And what happened to Herbert during the landing? A comrade reported that, as he made his way up the slope, he saw Herbert laying wounded, almost dead, in the scrub on the second ridge (later called Walker’s Ridge). Another comrade said that Herbert and he had charged towards Walker’s Ridge on 26 April, but that Herbert then disappeared and he never saw him again. Only fifty men of Herbert’s B Company (approximately 250 in size) made it to that height and survived.


A group of light horsemen at the foot of Walker’s Ridge (AWM C04613)


The scene in front of Johnston’s Jolly and along Second Ridge on 24 May 1915. Herbert’s body may well

have been among the many buried there.     (AWM H12818)


Just what happened to Herbert’s body after that is open to conjecture. The man who saw him on the ridge stated his belief that Herbert was buried somewhere up there with his identity discs on. However, no report of such a burial is available. It is more likely, perhaps, that his body lay half-buried by bombardment for the next month and was disinterred and properly buried, unidentified, during a cease-fire arranged between the Anzacs and the Turks in late May.  On the nineteenth of that month, the Turks staged what was to be their last offensive at Gallipoli.  3000 of them were killed and 10 000 wounded as the Anzacs held doggedly to their positions. By the following week, in the steadily increasing heat, the stench from the dead bodies and the resultant swarms of flies led to the cease-fire so that the bodies could be buried. Anzacs and Turks worked together at a very grisly task.  Sixty-two Anzac bodies and parts thereof were reported as buried on 24 May.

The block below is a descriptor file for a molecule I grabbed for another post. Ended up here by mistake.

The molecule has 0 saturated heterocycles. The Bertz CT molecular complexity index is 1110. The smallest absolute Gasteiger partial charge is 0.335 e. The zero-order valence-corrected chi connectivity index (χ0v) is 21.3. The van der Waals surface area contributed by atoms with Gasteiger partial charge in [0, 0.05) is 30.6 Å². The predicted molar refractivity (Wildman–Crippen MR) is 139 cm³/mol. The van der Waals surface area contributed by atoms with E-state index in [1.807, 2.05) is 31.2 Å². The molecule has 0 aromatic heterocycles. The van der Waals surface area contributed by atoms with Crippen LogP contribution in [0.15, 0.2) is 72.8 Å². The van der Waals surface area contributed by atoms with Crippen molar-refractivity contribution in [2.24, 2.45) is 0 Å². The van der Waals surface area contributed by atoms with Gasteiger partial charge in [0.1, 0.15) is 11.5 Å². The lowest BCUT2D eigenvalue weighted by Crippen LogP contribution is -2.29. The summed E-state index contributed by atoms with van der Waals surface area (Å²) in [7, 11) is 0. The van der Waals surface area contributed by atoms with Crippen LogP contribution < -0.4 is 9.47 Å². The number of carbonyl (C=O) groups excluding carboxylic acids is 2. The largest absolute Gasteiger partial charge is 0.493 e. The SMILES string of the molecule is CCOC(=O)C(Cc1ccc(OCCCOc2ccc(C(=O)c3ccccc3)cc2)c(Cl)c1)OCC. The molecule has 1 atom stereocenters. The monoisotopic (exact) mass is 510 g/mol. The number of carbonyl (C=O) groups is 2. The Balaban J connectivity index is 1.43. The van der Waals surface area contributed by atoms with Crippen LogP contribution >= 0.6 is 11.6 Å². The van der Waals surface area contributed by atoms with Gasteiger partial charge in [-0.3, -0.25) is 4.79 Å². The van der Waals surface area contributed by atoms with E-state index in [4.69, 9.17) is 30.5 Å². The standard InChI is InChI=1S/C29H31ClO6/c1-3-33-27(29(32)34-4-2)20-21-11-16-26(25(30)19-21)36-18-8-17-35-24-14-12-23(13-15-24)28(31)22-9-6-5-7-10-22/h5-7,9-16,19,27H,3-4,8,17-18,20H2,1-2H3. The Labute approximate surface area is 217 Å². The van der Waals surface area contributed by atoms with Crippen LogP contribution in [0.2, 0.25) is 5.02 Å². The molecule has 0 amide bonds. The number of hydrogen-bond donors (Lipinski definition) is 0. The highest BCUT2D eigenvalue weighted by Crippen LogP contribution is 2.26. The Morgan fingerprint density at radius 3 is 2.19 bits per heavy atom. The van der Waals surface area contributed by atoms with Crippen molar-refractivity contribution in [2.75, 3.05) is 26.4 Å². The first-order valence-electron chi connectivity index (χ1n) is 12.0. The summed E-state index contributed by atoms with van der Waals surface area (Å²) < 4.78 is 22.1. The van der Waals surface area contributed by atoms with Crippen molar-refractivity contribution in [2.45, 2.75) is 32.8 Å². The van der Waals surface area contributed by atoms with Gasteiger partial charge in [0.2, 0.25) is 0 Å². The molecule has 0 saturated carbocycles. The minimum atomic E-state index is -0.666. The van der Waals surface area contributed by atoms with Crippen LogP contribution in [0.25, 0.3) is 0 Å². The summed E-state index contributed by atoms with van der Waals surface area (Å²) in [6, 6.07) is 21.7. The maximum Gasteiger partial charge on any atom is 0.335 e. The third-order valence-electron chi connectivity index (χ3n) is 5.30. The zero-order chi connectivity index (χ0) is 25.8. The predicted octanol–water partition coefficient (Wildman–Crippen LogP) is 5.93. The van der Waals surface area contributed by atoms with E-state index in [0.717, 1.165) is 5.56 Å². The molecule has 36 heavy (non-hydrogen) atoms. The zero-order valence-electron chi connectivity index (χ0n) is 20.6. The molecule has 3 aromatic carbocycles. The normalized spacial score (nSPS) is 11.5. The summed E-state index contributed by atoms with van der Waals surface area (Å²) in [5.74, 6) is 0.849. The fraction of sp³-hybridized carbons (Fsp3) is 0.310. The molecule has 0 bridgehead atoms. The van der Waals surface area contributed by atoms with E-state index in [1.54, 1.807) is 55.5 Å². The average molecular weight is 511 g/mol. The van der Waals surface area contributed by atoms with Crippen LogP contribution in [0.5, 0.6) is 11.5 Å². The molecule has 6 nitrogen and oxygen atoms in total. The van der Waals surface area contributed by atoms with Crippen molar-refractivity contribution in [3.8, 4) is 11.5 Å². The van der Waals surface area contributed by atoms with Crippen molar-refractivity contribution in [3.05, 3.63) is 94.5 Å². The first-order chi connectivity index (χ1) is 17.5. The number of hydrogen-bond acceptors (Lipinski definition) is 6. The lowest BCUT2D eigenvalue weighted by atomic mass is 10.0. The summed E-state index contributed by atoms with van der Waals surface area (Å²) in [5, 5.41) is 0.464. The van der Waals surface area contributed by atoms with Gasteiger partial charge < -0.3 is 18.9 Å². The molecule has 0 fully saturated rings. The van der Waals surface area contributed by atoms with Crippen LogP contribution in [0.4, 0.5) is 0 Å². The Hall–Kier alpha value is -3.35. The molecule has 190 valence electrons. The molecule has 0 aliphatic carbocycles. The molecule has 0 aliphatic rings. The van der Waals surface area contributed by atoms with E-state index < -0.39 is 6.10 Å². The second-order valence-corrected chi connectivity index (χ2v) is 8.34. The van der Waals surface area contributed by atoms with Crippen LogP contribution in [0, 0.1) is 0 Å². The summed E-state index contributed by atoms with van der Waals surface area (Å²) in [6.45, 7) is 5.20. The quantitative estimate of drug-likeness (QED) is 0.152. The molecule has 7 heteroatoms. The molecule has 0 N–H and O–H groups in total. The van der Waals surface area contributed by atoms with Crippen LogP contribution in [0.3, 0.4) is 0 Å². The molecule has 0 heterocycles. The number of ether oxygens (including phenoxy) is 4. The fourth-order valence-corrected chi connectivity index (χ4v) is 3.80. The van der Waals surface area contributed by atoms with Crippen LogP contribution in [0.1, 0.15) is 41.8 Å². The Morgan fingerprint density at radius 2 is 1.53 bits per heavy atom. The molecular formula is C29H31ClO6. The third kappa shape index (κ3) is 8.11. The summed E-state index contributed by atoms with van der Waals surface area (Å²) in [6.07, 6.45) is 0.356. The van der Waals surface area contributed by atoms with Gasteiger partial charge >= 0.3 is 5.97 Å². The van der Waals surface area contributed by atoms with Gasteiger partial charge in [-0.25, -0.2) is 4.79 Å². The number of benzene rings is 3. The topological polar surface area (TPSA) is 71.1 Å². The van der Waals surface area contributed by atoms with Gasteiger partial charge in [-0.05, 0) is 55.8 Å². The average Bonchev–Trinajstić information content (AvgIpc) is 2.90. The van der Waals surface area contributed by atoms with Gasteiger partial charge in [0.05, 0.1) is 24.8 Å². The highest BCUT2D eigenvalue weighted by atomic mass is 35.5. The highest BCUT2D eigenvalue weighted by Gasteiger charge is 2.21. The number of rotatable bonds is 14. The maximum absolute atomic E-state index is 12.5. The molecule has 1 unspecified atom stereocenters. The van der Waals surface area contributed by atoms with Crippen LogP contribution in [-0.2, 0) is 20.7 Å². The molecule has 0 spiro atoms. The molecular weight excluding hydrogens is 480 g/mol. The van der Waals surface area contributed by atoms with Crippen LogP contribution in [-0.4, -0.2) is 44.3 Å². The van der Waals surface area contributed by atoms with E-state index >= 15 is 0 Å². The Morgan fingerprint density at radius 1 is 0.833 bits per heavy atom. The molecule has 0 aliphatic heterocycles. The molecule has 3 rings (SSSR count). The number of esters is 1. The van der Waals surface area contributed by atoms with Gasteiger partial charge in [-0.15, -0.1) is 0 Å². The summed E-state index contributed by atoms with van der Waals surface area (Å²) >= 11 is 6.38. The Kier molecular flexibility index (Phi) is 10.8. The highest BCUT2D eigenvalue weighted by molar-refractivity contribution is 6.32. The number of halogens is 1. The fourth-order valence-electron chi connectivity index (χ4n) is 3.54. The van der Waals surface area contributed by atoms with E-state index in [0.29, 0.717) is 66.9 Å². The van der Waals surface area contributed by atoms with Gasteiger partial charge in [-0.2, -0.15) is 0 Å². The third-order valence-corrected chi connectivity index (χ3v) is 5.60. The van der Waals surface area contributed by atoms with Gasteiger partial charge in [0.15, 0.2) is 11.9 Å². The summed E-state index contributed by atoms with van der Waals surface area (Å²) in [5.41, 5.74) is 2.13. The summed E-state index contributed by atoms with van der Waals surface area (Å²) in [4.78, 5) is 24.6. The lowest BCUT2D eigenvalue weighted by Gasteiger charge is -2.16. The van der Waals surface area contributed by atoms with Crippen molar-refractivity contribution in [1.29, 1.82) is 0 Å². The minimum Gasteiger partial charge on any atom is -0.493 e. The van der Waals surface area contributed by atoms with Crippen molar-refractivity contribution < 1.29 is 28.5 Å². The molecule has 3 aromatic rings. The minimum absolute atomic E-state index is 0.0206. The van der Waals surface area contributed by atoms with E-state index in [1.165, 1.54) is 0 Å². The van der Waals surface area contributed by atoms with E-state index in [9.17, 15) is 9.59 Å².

If Herbert’s body was there, it was missing its identity tags and he was unidentifiable for he was reported as wounded and missing on 25 April and the report remained current until a court of enquiry, held more than a year later, determined that he was  officially dead.

The assault on that first Anzac Day decimated 7 Battalion. McMullin tells us that, by 30 April, the Seventh had suffered more casualties than any other battalion. Even Pompey himself was a casualty after being shot in the ankle on the beach and  evacuated to hospital. He did not return to Gallipoli until 4 June. By that time, more of his men had been lost during the military disasters at Krithia, further south at the tip of the peninsula, in early May. Pompey wrote to his wife that there were hardly any left of the ‘’poor old Seventh Battalion.’’

In May 1916, before the outcome of the court of enquiry, Herbert’s widowed mother wrote to military headquarters, saying that she had received a letter from the Red Cross, reporting an eye witness account of her son’s death. She was asking if there were any monies forthcoming. The Army wrote back, saying that the court had not yet been held, so the death was not official and accounts could not be closed as a result. The officer who wrote the letter also made an interesting comment about the Red Cross Files on the Dead and the Wounded. He said that evidence contained in many Red Cross reports proved


. . . practically valueless, as soldiers have made statements . . . which they have denied when officially confronted with them.